Yoel ben Shlomo – Light of the Prophets – Joshua 6:1-8:29

Yoel explains the archaeological significance of Jericho. What does it mean that the wall fell upon itself? Did it fall on a Shabbat? We also discuss the defeat at Ai and the sin of Achan.
Yoel ben Shlomo – Touring Joshua’s Altar on Mount Ebal

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  1. ellen says

    hi jono. just listened and don’t see the link for the interview re joshua’s altar. btw…excellent program. thanks

  2. jono vandor says

    Thanks Ellen, problem solved 😉

  3. Ken Alder says

    I must say, you didn’t put up much protest at the thought of Israel marching around Jericho armed and ready to do battle on the Sabbath. I know of nowhere in Scripture where YHWH commands Israel to violate His commandments, to go to war on the offensive on Shabbat would surely have violated the 4th Commandment.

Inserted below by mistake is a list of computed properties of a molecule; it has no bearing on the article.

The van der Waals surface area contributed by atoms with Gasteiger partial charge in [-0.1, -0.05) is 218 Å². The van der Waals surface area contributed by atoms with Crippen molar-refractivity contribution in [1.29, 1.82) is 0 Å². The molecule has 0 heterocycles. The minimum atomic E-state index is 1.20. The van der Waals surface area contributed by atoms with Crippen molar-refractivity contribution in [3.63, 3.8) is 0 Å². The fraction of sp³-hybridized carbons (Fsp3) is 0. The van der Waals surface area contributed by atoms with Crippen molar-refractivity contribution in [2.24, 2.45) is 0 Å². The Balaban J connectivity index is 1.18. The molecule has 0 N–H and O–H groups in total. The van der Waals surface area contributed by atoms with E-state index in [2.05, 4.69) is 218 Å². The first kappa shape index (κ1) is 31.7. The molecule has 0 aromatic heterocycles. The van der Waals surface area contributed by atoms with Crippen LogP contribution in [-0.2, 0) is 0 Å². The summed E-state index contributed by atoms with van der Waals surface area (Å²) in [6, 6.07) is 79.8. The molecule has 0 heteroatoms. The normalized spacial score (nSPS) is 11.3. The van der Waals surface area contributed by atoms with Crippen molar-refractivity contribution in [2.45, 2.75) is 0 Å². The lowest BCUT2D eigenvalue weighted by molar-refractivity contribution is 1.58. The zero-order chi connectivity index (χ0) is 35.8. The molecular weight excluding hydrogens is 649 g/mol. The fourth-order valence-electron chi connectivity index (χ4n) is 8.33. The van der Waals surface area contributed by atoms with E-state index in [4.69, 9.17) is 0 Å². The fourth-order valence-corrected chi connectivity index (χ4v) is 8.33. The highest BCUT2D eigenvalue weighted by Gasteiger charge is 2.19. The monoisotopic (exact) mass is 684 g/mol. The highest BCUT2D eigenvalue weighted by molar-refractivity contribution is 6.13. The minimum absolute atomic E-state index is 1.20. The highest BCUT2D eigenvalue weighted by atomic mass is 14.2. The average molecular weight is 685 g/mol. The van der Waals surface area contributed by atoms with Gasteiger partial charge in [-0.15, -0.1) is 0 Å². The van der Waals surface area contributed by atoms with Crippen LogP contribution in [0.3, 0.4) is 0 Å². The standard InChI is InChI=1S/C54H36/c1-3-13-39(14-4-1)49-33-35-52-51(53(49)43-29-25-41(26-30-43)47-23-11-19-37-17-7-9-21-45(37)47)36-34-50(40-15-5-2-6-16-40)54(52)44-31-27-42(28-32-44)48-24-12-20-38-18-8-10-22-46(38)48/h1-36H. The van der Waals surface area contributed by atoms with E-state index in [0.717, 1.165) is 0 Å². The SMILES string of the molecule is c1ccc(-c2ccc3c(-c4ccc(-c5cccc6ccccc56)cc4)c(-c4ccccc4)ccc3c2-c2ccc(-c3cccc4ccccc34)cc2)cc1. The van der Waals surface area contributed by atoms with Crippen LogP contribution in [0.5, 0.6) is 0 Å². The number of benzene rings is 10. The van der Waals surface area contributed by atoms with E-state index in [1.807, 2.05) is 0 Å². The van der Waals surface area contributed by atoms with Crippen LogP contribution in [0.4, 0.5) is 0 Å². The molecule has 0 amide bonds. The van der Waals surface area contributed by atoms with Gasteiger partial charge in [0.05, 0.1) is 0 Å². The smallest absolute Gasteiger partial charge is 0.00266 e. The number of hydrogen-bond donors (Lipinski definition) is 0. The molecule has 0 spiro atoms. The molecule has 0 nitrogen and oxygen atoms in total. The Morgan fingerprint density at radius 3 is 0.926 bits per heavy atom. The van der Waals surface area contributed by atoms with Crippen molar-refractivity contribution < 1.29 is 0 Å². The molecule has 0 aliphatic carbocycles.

This of course is one of the Lunar Sabbath keepers favorite Scripture portions because they have a logical answer to the thought of Israel going to war on the offensive on Shabbat. To the Lunar Sabbath keeper this episode of the battle for Jericho begins on Rosh Chodesh, i.e. the 1st day of the month, followed by six working days, i.e. the 2nd day of the month thru to the 7th day of the month. In Lunar Sabbath keeping the four weekly Sabbaths per month always fall on the 8th, 15th, 22nd and 29th and are therefore never conflicted by the 7 day battle against Jericho.

    You might find it interesting to note that The Book of Jasher confirms what I’ve just said in Chapter 88:14 which reads,

    “And it was in the second month, on the first day of the month, that the Lord said to Joshua, Rise up , behold I have given Jericho into thy hand with all the people thereof; and all your fighting men shall go round the city, once each day, thus shall you do for six days.”

    Of course it goes on to say what happens on the 7th day as well. Don’t you find it interesting that it just happens to fit the Lunar Sabbath method of calendation? Thanks for the program and shalom shalom.